Pest controllers have blamed Olympic visitors for an explosion of bedbugs migrating to the Fylde coast.
The irritating insects, which feed on human blood and often leave bite marks, have become far more common over the last decade.
But Mark Dixon, a technician at Blackpool-based Pest-force, says the problem has become even more noticeable over the course of this summer – with his firm receiving between 50 and 100 calls about bedbugs, compared to the usual two or three.
He said: “From what I can gather, most of it is from the Olympics, from everybody coming over from abroad and they’ve then spread up the country from there.
“There was a big rise in London when the Olympics were on and they’re easily spread around.
“If you get on a bus with somebody who’s got them at their property they could pass them on to you.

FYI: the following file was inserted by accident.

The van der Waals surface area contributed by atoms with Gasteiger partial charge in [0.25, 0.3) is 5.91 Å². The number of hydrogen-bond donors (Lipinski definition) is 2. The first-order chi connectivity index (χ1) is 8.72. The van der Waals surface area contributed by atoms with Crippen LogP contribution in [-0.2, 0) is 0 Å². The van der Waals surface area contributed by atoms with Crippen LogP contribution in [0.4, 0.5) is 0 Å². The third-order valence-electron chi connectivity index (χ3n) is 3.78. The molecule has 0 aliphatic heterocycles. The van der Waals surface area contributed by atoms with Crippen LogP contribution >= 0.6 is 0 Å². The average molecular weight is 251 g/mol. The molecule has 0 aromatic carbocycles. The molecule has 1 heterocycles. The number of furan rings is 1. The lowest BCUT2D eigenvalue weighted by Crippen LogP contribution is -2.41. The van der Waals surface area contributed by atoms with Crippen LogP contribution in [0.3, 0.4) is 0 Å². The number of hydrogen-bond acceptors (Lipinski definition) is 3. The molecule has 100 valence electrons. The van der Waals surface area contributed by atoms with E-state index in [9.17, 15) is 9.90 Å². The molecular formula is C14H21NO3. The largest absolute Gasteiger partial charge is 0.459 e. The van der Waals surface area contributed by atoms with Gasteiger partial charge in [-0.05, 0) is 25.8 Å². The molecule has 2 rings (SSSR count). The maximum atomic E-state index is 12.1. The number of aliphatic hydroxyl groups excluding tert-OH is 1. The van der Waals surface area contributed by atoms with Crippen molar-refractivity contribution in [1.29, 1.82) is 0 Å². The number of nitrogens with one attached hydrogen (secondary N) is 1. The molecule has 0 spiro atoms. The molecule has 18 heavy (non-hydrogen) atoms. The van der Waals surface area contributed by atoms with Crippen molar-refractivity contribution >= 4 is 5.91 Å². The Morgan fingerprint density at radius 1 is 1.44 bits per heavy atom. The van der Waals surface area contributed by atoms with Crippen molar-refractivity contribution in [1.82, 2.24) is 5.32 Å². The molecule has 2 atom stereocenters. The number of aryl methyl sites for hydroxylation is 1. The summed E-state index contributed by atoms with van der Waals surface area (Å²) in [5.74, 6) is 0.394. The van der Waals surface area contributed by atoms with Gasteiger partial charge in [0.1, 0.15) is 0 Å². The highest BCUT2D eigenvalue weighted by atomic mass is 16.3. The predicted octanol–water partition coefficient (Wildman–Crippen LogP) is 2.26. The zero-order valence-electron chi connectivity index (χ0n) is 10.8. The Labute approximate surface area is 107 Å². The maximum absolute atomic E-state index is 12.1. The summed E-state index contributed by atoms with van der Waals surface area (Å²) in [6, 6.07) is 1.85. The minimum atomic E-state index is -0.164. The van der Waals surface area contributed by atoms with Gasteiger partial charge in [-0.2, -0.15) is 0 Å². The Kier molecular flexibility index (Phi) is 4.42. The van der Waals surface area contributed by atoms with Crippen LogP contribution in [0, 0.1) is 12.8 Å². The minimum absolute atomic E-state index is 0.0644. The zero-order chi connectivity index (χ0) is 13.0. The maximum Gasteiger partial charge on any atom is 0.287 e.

“Anyone travelling up and down the country will carry them along.”
The insects, which are about 6mm long, feed at night and often leave little or no trace other than bite marks which can leave small specs of blood on sheets and pillows.
They live in mattresses, bed frames, furniture near the bed and also hide behind headboards or in cracks around skirting boards.
They can move through properties through wall and floor cavities.
Each female lays between 200 and 500 eggs which hatch within 17 days.
Treatment of an infestation is complicated, and Mark added: “We use a residual spray but it’s quite a difficult thing to control and you can end up having to do it two or three times.
“I suppose eventually their numbers will drop back down again possibly but anything can start them spreading again.”
Sharon McConville, secretary at Death To Pest, based in Marton, added: “We do get our fair share of calls for bedbugs, it’s an ongoing thing.
“They are an increasing problem throughout the world and there are massive problems with them in America at the moment, too.”